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Black Americans benefiting from lowest unemployment in history

Black American men are experiencing the lowest unemployment on record as it drops to 6.3 percent, according to the Bureau of Labor Statistics (BLS).

With women included in the count, Black unemployment dropped to 5.9 percent in November, tied for the record low reached in May.

It was the significant improvement in employment numbers among black men that brought male unemployment in general down to 3.6 percent, the lowest since February 1970.

The feeling of finally being included in the nation’s economic prosperity is seen as one reason polls indicate record support for President Trump among African-Americans.  With the promise of increasing job opportunities, African-Americans voted for the president in larger numbers than had been expected and, over first two years of his presidency, have continued to voice growing support.

Trump has faced an uphill battle in shaking his image as some voices in American media have labeled the President a racist for insensitive comments. Some say his focus on creating economic opportunities for an often ignored segment of the American work force – blacks – is more important than awkward observations about the Charlottesville protest.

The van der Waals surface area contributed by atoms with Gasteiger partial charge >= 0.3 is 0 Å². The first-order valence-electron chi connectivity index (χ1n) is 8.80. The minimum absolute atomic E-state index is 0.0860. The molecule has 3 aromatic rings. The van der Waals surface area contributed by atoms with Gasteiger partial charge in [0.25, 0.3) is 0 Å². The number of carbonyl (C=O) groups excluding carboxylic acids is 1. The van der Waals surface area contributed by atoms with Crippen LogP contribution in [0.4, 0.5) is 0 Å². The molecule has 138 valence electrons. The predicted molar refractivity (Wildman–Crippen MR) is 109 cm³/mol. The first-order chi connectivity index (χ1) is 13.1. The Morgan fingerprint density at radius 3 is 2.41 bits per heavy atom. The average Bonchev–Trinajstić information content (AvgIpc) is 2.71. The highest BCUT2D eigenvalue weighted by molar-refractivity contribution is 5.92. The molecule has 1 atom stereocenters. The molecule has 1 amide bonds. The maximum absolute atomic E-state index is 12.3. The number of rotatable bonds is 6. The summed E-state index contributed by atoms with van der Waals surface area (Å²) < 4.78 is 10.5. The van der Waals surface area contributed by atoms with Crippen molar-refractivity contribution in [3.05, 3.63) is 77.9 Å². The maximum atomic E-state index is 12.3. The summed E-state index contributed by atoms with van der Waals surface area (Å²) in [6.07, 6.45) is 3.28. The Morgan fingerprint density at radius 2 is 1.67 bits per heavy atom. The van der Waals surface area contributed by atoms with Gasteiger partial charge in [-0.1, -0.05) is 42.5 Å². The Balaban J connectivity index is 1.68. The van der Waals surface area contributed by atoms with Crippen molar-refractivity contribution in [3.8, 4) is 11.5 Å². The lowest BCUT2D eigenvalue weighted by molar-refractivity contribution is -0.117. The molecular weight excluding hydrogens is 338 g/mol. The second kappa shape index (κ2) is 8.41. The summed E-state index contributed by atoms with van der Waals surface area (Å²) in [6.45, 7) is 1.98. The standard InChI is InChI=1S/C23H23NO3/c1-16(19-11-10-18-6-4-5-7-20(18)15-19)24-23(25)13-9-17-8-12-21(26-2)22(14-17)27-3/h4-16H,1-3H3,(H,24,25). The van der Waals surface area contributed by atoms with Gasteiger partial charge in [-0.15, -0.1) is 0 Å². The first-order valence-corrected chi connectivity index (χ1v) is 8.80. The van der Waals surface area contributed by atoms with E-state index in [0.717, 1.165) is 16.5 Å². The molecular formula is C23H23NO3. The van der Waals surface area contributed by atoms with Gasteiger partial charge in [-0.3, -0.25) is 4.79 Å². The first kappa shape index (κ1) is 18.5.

Black leaders now say economic boom for blacks cannot be ignored.

Overall, unemployment remained steady at 3.7 percent, the lowest level since 1969, the BLS reported on Dec. 7.

Productivity Up

The booming job market may lead to pay hikes as employers try to keep valuable workers. Such pay growth, however, poses a risk of rising inflation because the employers may project their payroll costs into their prices.

Average hourly pay indeed increased 3.1 percent from a year ago in private non-farm jobs.

Yet inflation keep at 2 percent, excluding the volatile energy and food prices.

The reason appears to be increased investments into productivity, making businesses produce more with the same labor.

Labor productivity grew at the pace of 2.3 percent in the third quarter in private non-farm jobs, signalling wage hikes have not been just a result of a tight job market, but real improvements in the economy.

Government payrolls declined for a second straight month. State government employment fell sharply in November.